Jonathan Safran Foer wants you to eat a dog

In the second chapter of Eating Animals, Jonathan Safran Foer tells the reader to eat dogs. His reasons are myriad: many cultures around the world have eaten them, and not a few still do. Millions of dogs are euthanized yearly in the United States, and their disposal is an economic and ecological problem. Dog meat is said to be tasty, and the surplus of dogs creates a cheap and easy food supply.

Respectful dialogue and education vs. forcing views on others

It feels like we have lost the ability to respectfully disagree. This is occurring on the national and state level as evidenced by the increasingly partisan positions that our political leaders are taking, whether it be in the school furlough negotiations, or in the national health care debate. Even in debates where the people involved are actually close in their outlook and aims, often vitriol and bitter words are reserved for those who have the same general aims and outlook, but who differ in some of their views.

What's wrong with eating animals?

This is the first in a series of weekly posts dedicated to our book club selections. Tune in every Tuesday to discuss the pressing issues raised by these authoritative and popular authors. Whether you have the time to read along with me or not, I'd love to hear your two cents. To pick up your copy of "Eating Animals" at amazon.com, follow the link at the end of the post.

Waterbeds for cows?

Island Dairy on the Hamakua coast of the Big Island, is giving their cows waterbeds! Apparently, cows who sleep on waterbeds give 10 – 20% more milk. And they also intend to play nice music to the cows while milking them, which will also result in more milk. Owner Bahman Sadeghi explains it this way: "Happy, healthy cows produce more milk."

Oh great, new Oahu electric plant to be powered by animal fat

A Honolulu Advertiser article today (Wednesday, January 6, 2010) states, "Hawaiian Electric Co. said it has signed a contract for biodiesel produced from animal waste fat and cooking oil to power its new $137 million generating plant at Campbell Industrial Park."

There are many ways to skin a cat, but none of them are good for the cat

CaitlinRose made another great comment to Danish dolphin slaughter part 2, and she concluded it with a variation on a well known one liner: "To update an age-old saying: there are many ways to skin a cat, but none of them are good for the cat."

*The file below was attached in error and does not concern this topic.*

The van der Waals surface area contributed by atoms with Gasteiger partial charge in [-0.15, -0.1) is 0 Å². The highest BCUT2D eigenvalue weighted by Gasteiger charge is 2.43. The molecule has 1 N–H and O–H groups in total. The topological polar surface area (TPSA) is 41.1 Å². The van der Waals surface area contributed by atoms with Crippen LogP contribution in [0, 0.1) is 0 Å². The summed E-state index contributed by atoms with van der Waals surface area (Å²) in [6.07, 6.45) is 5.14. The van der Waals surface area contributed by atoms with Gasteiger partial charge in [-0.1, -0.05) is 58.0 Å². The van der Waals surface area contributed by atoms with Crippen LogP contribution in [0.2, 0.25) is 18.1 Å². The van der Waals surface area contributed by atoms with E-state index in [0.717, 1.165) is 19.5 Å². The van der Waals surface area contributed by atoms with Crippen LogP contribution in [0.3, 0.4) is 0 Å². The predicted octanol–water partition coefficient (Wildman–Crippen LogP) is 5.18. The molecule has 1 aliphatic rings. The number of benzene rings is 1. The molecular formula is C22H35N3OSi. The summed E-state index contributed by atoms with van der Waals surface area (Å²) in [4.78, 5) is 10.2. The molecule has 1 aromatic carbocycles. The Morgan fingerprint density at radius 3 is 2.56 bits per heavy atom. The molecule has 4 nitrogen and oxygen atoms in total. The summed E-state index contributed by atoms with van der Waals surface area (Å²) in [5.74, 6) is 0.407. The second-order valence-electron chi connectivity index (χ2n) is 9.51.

Danish dolphin slaughter, part 2

Caitlin Rose made some great comments on my post about the dolphin slaughter in the Faroe Islands. She brought up several excellent points, the first being that the Faroese Islanders said: "… most people in the modern world have become so far removed from the harsh realities of animal food production that they have formulated unrealistic notions of how food actually gets to their tables.”

Danish Dolphin Slaughter

I received an email recently from a friend with widely circulated photos of a horrific dolphin slaughter in the Faroe Islands of Denmark. (The Faroe Islands, located about 250 miles north of Scotland, are about half way between Denmark and Iceland, in other words, they are one very inhospitable place, freezing cold, about as different from Hawaii as one can imagine.)

Boiling crabs to death; don’t be squeamish!

A couple of recent articles dated December 23, 2009 in the Taste section of the Honolulu Advertiser were truly gruesome, brutal, and stomach turning; they were about how to prepare live crabs for eating. They contained horrifyingly graphic and detailed explanations of how to kill a crab, how to cook it, how to break its legs, crack off its back, etc. These articles were shocking – the writer advises, “Boiling crabs isn't difficult. And don't be squeamish. Unless you're a vegetarian, something always dies for your dinner.”

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